Why Server If It’s Not a Server?

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Why Server If It’s Not a Server?

Learn why Server VM is sometimes used, how it determines which JIT compiler and GC are used at runtime by default, and how this affects speed.

· Performance Zone ·
Free Resource

Have you ever wondered why, when you type java -version, you usually get something like this:

java version "1.8.0_131"
Java(TM) SE Runtime Environment (build 1.8.0_131-b11)
Java HotSpot(TM) 64-Bit Server VM (build 25.131-b11, mixed mode)

Why Server VM?

For JVM, some machines are considered to be “client-class” and some are “server-class.” If the given machine is classified as “server-class,” then HotSpot Server VM will be used. For “client-class,” it’s going to be HotSpot Client VM. The type of HotSpot determines which type of JIT compiler and which GC will be used at runtime by default. Because of that, the Server VM starts up more slowly than the Client VM, but over time, runs more quickly.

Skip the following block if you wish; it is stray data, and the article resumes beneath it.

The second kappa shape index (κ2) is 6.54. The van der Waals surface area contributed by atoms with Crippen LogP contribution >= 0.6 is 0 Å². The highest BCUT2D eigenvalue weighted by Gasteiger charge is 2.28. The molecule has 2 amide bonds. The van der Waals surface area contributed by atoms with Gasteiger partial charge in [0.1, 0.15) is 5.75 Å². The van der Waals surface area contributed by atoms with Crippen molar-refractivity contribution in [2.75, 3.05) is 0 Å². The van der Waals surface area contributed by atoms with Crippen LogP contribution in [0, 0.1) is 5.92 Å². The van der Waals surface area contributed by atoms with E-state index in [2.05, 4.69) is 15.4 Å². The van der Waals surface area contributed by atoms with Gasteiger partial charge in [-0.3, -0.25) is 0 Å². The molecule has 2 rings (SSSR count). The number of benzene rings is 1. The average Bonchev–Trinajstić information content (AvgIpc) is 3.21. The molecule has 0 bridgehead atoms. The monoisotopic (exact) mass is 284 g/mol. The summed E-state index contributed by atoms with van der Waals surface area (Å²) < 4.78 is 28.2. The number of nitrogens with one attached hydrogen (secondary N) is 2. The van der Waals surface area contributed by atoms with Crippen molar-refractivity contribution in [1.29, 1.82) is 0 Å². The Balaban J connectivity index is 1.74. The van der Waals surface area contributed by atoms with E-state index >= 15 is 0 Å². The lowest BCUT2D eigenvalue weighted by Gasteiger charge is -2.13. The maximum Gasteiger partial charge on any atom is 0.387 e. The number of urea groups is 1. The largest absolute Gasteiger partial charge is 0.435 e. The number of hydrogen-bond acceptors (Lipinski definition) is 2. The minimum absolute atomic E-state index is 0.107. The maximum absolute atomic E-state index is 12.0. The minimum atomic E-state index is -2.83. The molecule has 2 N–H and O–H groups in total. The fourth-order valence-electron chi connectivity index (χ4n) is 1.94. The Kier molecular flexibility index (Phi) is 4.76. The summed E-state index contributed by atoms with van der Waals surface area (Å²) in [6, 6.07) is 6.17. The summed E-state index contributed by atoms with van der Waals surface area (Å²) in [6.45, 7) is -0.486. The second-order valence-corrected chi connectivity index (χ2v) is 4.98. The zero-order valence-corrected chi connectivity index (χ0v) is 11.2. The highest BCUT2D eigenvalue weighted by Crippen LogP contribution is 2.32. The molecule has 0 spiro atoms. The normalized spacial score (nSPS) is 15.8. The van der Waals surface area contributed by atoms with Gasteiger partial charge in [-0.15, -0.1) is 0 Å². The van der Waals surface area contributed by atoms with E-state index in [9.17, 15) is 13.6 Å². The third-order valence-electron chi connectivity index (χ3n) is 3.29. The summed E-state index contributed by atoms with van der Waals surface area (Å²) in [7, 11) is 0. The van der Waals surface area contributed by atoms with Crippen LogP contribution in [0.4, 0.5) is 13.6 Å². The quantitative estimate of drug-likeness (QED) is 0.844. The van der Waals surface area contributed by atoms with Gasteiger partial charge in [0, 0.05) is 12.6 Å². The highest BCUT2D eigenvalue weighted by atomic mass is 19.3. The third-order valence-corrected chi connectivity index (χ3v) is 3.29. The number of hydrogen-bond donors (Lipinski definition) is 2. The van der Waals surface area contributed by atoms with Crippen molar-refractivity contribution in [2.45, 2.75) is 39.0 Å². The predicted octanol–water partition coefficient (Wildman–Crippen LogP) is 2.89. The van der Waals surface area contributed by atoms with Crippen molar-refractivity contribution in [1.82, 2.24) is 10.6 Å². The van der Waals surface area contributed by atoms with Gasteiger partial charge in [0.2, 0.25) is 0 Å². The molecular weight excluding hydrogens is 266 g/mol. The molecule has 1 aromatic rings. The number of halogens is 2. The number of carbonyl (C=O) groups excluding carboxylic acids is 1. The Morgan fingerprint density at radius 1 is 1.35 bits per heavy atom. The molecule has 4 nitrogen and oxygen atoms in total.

To check whether the machine is a “client-class” or a “server-class,” you can have a look at the following (a little bit simplified) rules:

CPU with one core

CPU with multiple cores

32-bit JVM on Windows

client client

32-bit JVM on non-Windows system

client server

64-bit JVM on any system

server server
jvm ,performance ,hotspot ,compiler ,gc

Published at DZone with permission of Grzegorz Mirek , DZone MVB. See the original article here.

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